Finger Lakes Land Trust Policy Statement Regarding Public Use and Recreational Activities on Nature Preserve Properties.
The Finger Lakes Land Trust is pleased to be able to offer the public the opportunity to visit more than 40 nature preserves and conservation areas around the Finger Lakes region — many of which feature maintained hiking trails, kiosks with interpretive information, waterfalls and other unique features, important ecological communities, and an abundance of scenery and wildlife to enjoy.
It is critical for the future of these special places that visitors minimize their impact on the land and help to maintain the integrity of the natural features that we and our supporters have worked so hard to protect for the benefit of the region’s residents, visitors, and future generations. To do this, we ask that visitors to Land Trust preserves and conservation areas abide by the following recreational use policies.
The public is welcome to engage in quiet, unobtrusive nature observation and low impact recreational activities such as walking, hiking, snowshoeing, and cross-country skiing. Please stay on marked trails, where they exist, to minimize disturbance of native plants and wildlife, and to avoid hazards.
Open hours are dawn to dusk (except by written permission of the Land Trust).
Activities that are PROHIBITED on all Land Trust lands include:
- Use of motorized vehicles (except parking in designated parking areas);
- Riding bicycles, horses, or any other mechanical devices or animals;
- Animal trapping and small-game hunting;
- Target shooting or paintball shooting;
- Camping and fires;
- Collecting of any sort (except by research permit);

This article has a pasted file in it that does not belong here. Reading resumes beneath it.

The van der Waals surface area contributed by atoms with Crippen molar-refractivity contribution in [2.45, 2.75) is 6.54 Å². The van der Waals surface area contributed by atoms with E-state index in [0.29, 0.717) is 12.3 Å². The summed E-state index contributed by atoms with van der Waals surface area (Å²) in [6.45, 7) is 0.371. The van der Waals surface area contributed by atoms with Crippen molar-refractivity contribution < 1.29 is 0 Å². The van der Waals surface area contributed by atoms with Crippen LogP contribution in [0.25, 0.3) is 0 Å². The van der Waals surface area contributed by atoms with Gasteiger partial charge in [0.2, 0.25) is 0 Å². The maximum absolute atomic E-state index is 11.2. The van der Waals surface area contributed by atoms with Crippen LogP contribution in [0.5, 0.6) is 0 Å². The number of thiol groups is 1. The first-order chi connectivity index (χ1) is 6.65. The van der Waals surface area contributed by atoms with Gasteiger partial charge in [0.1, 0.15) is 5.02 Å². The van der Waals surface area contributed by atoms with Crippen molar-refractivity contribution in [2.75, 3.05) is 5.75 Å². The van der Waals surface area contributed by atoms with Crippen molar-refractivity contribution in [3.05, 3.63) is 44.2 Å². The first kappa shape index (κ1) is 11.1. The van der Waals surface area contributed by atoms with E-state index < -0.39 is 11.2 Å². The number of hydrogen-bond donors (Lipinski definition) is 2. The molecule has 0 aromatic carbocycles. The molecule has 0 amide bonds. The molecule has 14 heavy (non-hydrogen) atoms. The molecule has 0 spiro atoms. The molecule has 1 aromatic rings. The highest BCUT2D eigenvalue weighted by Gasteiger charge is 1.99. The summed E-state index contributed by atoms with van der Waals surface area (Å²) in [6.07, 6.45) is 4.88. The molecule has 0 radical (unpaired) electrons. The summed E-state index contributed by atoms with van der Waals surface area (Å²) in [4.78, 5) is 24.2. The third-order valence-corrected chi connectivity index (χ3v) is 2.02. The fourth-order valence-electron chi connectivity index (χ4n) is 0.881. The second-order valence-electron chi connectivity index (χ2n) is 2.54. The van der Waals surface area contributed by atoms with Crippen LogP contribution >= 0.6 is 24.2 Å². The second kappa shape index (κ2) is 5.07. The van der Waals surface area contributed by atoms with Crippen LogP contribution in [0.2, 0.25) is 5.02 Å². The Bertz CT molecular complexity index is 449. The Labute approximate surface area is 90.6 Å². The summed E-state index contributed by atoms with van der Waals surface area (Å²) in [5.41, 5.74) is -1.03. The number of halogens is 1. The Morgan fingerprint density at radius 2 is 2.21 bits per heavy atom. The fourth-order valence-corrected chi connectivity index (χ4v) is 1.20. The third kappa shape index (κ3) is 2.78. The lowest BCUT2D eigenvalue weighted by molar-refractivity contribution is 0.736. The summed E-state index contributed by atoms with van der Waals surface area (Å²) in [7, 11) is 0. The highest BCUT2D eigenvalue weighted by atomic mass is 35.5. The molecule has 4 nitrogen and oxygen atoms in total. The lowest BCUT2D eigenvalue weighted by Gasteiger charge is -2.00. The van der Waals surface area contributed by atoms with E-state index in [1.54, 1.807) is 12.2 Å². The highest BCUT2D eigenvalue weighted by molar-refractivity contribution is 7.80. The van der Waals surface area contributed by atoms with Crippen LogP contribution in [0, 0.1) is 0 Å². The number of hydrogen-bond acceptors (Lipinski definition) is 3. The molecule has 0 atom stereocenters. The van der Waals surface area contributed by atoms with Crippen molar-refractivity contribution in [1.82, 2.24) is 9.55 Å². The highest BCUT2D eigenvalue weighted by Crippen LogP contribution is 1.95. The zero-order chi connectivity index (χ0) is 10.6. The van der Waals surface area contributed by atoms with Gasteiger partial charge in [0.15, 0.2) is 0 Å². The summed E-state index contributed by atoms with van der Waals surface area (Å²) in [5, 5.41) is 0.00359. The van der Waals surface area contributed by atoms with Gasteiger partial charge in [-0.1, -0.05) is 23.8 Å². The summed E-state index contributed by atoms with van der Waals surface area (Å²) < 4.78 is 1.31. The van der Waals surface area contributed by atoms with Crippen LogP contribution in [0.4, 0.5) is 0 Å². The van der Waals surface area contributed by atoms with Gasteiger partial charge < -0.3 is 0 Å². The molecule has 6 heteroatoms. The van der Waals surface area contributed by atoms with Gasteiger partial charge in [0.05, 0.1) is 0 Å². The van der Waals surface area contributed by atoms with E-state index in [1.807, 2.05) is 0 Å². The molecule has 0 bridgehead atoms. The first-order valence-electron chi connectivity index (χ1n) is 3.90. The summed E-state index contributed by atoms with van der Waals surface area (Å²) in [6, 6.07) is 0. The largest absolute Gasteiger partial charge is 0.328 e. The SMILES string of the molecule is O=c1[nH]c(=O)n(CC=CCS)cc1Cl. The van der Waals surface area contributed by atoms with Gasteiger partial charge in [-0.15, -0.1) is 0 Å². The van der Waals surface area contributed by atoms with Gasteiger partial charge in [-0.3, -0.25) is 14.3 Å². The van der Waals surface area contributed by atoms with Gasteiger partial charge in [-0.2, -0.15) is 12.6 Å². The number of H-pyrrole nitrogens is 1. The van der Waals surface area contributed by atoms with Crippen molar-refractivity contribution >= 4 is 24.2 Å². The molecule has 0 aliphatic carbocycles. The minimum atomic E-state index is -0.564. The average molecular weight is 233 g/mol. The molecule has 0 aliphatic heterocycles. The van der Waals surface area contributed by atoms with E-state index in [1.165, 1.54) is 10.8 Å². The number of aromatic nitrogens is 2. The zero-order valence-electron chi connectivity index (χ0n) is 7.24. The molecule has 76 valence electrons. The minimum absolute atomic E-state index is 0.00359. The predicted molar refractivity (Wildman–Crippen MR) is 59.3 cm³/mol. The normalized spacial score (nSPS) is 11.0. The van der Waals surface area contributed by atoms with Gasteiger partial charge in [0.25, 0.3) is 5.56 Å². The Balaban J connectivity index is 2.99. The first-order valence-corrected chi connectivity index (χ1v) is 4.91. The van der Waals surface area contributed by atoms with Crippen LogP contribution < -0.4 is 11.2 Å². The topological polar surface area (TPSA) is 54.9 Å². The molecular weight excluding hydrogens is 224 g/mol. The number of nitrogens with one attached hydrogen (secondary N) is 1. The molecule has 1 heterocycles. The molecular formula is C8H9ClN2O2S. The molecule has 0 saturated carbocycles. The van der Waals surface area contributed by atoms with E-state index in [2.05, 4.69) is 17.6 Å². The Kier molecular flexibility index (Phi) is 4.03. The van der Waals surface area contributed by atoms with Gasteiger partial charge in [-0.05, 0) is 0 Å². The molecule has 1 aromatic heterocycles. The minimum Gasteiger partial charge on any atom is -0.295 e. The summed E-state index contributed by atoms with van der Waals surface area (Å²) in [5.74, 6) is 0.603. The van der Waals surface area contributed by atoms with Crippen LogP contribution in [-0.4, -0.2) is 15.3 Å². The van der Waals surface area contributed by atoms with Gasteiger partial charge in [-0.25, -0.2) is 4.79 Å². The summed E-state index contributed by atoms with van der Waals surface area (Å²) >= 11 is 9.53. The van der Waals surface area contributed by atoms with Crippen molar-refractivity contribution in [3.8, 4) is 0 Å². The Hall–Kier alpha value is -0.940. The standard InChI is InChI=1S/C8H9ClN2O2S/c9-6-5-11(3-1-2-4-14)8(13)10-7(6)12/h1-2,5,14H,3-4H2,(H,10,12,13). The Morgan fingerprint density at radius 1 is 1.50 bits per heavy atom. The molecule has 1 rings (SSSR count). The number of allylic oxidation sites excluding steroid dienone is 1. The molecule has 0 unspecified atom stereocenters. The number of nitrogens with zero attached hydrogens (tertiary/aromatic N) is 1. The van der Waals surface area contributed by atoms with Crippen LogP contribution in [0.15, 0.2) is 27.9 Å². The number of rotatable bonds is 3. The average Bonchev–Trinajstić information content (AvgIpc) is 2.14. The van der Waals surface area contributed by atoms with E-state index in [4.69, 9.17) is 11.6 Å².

- Vandalism of signs, kiosks, parking areas or other improvements, or causing damage to plants or other natural or historic features;
- Possession or use of alcohol or drugs;
- Littering, dumping, placement/storage of personal property , or release of any plants, animals, substances, or materials.
Activities that are NOT generally allowed, but MAY have limited exceptions or be permitted with explicit Land Trust permission on certain preserves, include:
- Deer hunting (by permit only, in accordance with the FLLT Deer Management Program);
- Visitation by large organized groups;
- Scientific research or collecting (by permit);
- Geocaching (by permit);
- Fishing; climbing; or any other recreational activity or property use not listed above.
Dogs must always be kept in full control by their owners, and must not be allowed to chase wildlife or intimidate other visitors. Dogs must be kept on leashes at all times at certain preserves where posted.
Always be aware of potential hazards such as: dead trees, hanging trees or branches, cliffs, steep slopes, loose or slippery shale, rocks or other unstable footing, thin ice, old wire or building remains, plants with thorns or toxins (such as poison ivy), ticks, and stinging insects.
Be prepared for the outdoors: bring a map and compass; carry sufficient water and food; wear footwear and clothing appropriate for the terrain and weather conditions; wear blaze orange during hunting seasons.
Always be mindful and respectful of any special conditions, restrictions, or notices that are posted at specific preserves. Some Land Trust preserves are closed to the public during deer hunting seasons.
Always strive to have as little impact on the preserves as possible; learn about and practice Leave No Trace principles; and be respectful of the land, native plants and animals, and other people.
[Last Revised July 2016]